Switching from a Windows PC to a Mac can seem tricky at first. The interface is very different, and it takes some time to get used to how things work on macOS. One particular area that you may find confusing is installing apps on a Mac.
There are multiple methods to install apps on a Mac, and they all are quite different from Windows. There’s no central registry, often no installer files, and uninstallers are much less common in macOS than on Windows.
So, here’s what you need to know about installing apps on your Mac.
Installing Apps on Your Mac
All macOS apps are stored in the Applications folder, which you can access by navigating to Finder > Go > Applications or pressing Cmd + Shift + A on your keyboard while in Finder. This is the central repository for apps on a Mac.
Installing software or applications on your Mac differs slightly from how you’d do it on Windows PCs. There are multiple methods to install apps—using the Mac App Store, DMG files, installers, Terminal, etc. We’ve covered all these methods in detail below.
1. Mac App Store
The Mac App Store is probably the easiest way to install software on macOS. The App Store features many apps that developers update regularly. Since all apps have to pass through Apple’s vetting process, this is probably the safest third-party software source.
Unfortunately, due to Apple’s sandboxing rules that restrict what developers can do, many developers choose not to release their apps on the Mac App Store. Thus, you might not find your favorite app on the App Store, so you’ll have to resort to other installation methods.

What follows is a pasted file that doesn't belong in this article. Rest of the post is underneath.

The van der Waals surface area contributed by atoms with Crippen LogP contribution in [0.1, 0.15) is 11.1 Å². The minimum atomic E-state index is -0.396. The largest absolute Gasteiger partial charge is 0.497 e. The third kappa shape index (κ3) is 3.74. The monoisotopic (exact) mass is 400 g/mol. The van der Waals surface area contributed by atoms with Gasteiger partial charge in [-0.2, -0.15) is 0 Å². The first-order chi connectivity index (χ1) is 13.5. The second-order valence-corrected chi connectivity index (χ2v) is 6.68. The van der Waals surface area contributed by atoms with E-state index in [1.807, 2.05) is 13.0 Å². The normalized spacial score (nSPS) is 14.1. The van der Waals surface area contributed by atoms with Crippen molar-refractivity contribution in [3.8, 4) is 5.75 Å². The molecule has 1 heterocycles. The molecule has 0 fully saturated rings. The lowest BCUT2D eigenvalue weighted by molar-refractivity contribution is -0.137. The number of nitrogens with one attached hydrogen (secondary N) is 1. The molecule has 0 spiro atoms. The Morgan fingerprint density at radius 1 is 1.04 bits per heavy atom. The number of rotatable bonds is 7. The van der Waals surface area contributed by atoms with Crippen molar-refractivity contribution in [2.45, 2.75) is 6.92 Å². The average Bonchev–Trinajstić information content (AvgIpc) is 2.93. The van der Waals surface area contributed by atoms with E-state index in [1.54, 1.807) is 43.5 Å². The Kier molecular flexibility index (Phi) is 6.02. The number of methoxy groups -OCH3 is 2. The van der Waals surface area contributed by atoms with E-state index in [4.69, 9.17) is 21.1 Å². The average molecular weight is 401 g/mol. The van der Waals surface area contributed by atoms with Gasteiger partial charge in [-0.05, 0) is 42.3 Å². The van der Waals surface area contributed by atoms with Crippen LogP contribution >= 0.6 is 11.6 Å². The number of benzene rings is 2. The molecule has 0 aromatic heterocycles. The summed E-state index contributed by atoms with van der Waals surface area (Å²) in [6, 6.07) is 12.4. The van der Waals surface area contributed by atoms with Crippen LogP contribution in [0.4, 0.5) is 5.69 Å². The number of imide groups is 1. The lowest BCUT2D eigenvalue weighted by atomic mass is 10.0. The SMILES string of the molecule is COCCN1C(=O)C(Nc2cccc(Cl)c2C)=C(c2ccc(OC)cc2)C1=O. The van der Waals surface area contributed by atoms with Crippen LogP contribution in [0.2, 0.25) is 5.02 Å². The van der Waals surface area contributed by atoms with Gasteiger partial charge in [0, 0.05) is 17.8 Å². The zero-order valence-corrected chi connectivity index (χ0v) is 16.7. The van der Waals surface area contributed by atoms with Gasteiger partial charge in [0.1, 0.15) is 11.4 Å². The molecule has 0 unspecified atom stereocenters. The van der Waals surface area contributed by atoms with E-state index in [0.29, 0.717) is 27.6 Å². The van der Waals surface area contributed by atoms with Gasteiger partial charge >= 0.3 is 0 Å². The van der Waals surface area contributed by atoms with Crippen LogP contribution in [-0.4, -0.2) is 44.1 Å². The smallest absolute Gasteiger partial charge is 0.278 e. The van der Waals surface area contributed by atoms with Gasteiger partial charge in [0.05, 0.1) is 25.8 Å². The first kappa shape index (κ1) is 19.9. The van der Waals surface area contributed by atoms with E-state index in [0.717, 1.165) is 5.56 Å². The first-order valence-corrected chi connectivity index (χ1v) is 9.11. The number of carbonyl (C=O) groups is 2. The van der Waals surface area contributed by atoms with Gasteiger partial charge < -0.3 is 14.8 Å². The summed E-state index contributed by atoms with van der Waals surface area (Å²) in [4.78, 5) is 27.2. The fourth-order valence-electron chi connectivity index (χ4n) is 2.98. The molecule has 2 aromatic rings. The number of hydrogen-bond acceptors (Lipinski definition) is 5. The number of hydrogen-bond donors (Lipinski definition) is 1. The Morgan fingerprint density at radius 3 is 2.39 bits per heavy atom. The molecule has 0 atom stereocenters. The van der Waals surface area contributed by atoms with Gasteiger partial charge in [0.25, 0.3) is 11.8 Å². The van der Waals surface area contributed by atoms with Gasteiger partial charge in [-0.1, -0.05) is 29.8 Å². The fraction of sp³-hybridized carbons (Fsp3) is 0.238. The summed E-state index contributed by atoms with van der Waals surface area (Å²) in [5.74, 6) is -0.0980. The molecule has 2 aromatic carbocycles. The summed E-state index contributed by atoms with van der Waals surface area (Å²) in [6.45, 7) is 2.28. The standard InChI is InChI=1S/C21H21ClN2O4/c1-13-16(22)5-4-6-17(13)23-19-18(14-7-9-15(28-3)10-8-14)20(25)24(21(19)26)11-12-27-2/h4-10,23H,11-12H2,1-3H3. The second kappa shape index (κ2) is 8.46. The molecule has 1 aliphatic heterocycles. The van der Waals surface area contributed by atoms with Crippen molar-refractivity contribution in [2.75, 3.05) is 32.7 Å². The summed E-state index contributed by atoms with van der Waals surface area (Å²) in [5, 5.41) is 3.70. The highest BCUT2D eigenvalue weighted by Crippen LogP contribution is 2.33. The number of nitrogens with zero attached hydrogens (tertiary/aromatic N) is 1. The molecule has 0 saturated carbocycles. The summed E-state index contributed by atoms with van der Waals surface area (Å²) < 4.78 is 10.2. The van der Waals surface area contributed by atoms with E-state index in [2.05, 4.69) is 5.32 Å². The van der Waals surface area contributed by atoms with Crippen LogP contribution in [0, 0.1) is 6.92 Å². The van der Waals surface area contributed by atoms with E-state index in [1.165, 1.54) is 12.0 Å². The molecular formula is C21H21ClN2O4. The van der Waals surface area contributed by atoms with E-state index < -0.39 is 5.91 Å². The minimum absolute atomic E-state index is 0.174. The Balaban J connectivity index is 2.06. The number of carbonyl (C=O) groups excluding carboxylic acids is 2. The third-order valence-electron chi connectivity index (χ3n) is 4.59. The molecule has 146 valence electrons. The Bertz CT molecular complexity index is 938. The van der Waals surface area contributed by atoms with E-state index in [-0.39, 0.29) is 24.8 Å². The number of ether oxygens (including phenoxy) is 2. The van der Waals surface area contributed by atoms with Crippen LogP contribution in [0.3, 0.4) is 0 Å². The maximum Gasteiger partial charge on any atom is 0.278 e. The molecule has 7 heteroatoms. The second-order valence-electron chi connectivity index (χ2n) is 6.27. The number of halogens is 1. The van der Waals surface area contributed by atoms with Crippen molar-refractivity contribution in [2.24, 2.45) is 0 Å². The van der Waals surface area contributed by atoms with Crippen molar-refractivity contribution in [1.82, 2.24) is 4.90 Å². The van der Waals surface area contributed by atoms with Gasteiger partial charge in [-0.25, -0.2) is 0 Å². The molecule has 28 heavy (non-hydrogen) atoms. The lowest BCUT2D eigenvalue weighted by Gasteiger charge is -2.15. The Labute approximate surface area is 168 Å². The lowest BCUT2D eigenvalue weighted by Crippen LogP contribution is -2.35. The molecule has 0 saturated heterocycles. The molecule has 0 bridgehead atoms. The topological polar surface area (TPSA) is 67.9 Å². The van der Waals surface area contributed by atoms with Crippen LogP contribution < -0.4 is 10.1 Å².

How to Install Apps From the Mac App Store
You’ll need to log in to the Mac App Store with your Apple ID before you can use it to install apps. To do this:
- Launch the App Store and click on Sign in (located in the bottom-left corner).
- Browse or search for the app you want by browsing the relevant tabs.
- Choose an app, click on Get, followed by Install, and then enter your Apple ID password to verify your identity.
- Wait for the app to download and install, and then open it by clicking Launch, searching Spotlight, or finding it in your Applications folder.
To remove an app, launch Finder and navigate to your Applications folder. Drag the app’s icon to the Trash bin to remove it.
Any apps you’ve downloaded in the past (free or paid) can be re-downloaded under the Purchased tab.
2. Drag and Drop Installs
Drag and Drop Installers are the most common way for developers to distribute apps outside the Mac App Store. These are DMG files or disc images you must double-click to mount—just like a DVD or USB drive. Once mounted, you should see it appear in your Finder sidebar under Devices.